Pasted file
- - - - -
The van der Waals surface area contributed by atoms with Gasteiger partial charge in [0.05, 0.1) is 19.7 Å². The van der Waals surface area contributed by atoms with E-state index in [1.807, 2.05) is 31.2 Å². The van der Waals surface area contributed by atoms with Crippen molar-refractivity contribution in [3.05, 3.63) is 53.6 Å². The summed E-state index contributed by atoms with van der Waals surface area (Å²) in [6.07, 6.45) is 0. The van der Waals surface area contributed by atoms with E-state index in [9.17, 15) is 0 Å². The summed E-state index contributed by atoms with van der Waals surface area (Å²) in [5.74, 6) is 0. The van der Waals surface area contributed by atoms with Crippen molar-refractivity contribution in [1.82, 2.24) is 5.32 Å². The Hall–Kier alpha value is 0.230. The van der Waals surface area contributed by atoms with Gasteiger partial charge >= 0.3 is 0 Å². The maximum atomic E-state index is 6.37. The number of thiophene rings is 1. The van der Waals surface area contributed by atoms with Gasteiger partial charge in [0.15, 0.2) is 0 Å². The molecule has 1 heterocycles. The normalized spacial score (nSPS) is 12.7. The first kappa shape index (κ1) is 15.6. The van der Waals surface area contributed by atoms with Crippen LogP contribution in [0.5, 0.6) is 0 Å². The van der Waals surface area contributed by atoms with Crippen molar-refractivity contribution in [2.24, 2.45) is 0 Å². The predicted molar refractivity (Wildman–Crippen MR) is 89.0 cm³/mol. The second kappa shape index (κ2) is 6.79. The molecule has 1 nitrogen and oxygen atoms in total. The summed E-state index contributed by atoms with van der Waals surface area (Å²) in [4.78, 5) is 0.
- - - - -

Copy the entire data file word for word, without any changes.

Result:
The van der Waals surface area contributed by atoms with Gasteiger partial charge in [0.05, 0.1) is 19.7 Å². The van der Waals surface area contributed by atoms with E-state index in [1.807, 2.05) is 31.2 Å². The van der Waals surface area contributed by atoms with Crippen molar-refractivity contribution in [3.05, 3.63) is 53.6 Å². The summed E-state index contributed by atoms with van der Waals surface area (Å²) in [6.07, 6.45) is 0. The van der Waals surface area contributed by atoms with E-state index in [9.17, 15) is 0 Å². The summed E-state index contributed by atoms with van der Waals surface area (Å²) in [5.74, 6) is 0. The van der Waals surface area contributed by atoms with Crippen molar-refractivity contribution in [1.82, 2.24) is 5.32 Å². The Hall–Kier alpha value is 0.230. The van der Waals surface area contributed by atoms with Gasteiger partial charge >= 0.3 is 0 Å². The maximum atomic E-state index is 6.37. The number of thiophene rings is 1. The van der Waals surface area contributed by atoms with Gasteiger partial charge in [0.15, 0.2) is 0 Å². The molecule has 1 heterocycles. The normalized spacial score (nSPS) is 12.7. The first kappa shape index (κ1) is 15.6. The van der Waals surface area contributed by atoms with Crippen LogP contribution in [0.5, 0.6) is 0 Å². The van der Waals surface area contributed by atoms with Crippen molar-refractivity contribution in [2.24, 2.45) is 0 Å². The predicted molar refractivity (Wildman–Crippen MR) is 89.0 cm³/mol. The second kappa shape index (κ2) is 6.79. The molecule has 1 nitrogen and oxygen atoms in total. The summed E-state index contributed by atoms with van der Waals surface area (Å²) in [4.78, 5) is 0.